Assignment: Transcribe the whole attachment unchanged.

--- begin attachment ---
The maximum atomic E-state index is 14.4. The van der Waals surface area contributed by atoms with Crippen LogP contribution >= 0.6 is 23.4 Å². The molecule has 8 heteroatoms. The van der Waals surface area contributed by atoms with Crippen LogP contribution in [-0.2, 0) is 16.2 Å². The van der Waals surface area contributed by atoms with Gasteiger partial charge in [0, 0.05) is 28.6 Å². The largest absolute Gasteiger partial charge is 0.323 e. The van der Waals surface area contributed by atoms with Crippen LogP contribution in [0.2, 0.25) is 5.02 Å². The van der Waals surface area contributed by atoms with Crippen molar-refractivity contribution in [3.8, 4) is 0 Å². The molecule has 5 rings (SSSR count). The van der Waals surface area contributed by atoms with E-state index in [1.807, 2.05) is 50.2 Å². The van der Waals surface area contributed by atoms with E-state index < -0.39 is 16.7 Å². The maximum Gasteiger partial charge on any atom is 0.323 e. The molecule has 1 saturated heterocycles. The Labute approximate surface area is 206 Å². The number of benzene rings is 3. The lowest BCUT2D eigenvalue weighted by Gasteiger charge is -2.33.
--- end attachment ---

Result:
The maximum atomic E-state index is 14.4. The van der Waals surface area contributed by atoms with Crippen LogP contribution >= 0.6 is 23.4 Å². The molecule has 8 heteroatoms. The van der Waals surface area contributed by atoms with Crippen LogP contribution in [-0.2, 0) is 16.2 Å². The van der Waals surface area contributed by atoms with Gasteiger partial charge in [0, 0.05) is 28.6 Å². The largest absolute Gasteiger partial charge is 0.323 e. The van der Waals surface area contributed by atoms with Crippen LogP contribution in [0.2, 0.25) is 5.02 Å². The van der Waals surface area contributed by atoms with Crippen molar-refractivity contribution in [3.8, 4) is 0 Å². The molecule has 5 rings (SSSR count). The van der Waals surface area contributed by atoms with E-state index in [1.807, 2.05) is 50.2 Å². The van der Waals surface area contributed by atoms with E-state index < -0.39 is 16.7 Å². The maximum Gasteiger partial charge on any atom is 0.323 e. The molecule has 1 saturated heterocycles. The Labute approximate surface area is 206 Å². The number of benzene rings is 3. The lowest BCUT2D eigenvalue weighted by Gasteiger charge is -2.33.